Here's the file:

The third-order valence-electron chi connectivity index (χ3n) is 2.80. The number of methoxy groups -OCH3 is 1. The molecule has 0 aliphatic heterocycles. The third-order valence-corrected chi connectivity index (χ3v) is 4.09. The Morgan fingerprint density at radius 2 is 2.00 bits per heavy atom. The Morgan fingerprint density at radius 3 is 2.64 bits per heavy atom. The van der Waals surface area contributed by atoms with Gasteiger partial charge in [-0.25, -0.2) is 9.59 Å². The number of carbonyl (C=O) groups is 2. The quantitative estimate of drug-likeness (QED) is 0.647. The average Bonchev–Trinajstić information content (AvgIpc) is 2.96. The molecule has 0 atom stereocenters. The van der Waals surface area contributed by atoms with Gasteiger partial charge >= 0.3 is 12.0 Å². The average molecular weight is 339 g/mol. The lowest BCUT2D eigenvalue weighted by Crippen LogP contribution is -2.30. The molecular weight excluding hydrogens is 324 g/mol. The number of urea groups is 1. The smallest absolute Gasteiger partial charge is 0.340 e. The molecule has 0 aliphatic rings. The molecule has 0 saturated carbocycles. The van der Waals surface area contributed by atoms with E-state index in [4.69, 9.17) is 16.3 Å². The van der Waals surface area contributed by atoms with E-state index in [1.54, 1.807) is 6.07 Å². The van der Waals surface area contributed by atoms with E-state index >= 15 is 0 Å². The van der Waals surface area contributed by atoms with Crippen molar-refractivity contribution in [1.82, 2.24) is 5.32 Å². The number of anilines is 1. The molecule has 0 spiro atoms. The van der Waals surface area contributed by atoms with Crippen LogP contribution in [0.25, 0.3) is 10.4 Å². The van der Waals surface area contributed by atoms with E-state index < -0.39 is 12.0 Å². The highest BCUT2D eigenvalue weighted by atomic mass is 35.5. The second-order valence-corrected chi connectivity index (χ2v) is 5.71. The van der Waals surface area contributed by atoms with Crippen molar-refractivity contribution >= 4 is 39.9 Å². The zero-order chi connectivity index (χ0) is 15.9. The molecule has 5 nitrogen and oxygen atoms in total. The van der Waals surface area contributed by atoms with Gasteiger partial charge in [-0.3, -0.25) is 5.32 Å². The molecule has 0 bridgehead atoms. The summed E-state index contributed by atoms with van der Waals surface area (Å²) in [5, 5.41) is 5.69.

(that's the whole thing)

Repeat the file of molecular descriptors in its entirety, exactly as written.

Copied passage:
The third-order valence-electron chi connectivity index (χ3n) is 2.80. The number of methoxy groups -OCH3 is 1. The molecule has 0 aliphatic heterocycles. The third-order valence-corrected chi connectivity index (χ3v) is 4.09. The Morgan fingerprint density at radius 2 is 2.00 bits per heavy atom. The Morgan fingerprint density at radius 3 is 2.64 bits per heavy atom. The van der Waals surface area contributed by atoms with Gasteiger partial charge in [-0.25, -0.2) is 9.59 Å². The number of carbonyl (C=O) groups is 2. The quantitative estimate of drug-likeness (QED) is 0.647. The average Bonchev–Trinajstić information content (AvgIpc) is 2.96. The molecule has 0 atom stereocenters. The van der Waals surface area contributed by atoms with Gasteiger partial charge >= 0.3 is 12.0 Å². The average molecular weight is 339 g/mol. The lowest BCUT2D eigenvalue weighted by Crippen LogP contribution is -2.30. The molecular weight excluding hydrogens is 324 g/mol. The number of urea groups is 1. The smallest absolute Gasteiger partial charge is 0.340 e. The molecule has 0 aliphatic rings. The molecule has 0 saturated carbocycles. The van der Waals surface area contributed by atoms with E-state index in [4.69, 9.17) is 16.3 Å². The van der Waals surface area contributed by atoms with E-state index in [1.54, 1.807) is 6.07 Å². The van der Waals surface area contributed by atoms with E-state index >= 15 is 0 Å². The van der Waals surface area contributed by atoms with Crippen molar-refractivity contribution in [1.82, 2.24) is 5.32 Å². The number of anilines is 1. The molecule has 0 spiro atoms. The van der Waals surface area contributed by atoms with Crippen LogP contribution in [0.25, 0.3) is 10.4 Å². The van der Waals surface area contributed by atoms with E-state index < -0.39 is 12.0 Å². The highest BCUT2D eigenvalue weighted by atomic mass is 35.5. The second-order valence-corrected chi connectivity index (χ2v) is 5.71. The van der Waals surface area contributed by atoms with Crippen molar-refractivity contribution >= 4 is 39.9 Å². The zero-order chi connectivity index (χ0) is 15.9. The molecule has 5 nitrogen and oxygen atoms in total. The van der Waals surface area contributed by atoms with Gasteiger partial charge in [-0.3, -0.25) is 5.32 Å². The molecule has 0 bridgehead atoms. The summed E-state index contributed by atoms with van der Waals surface area (Å²) in [5, 5.41) is 5.69.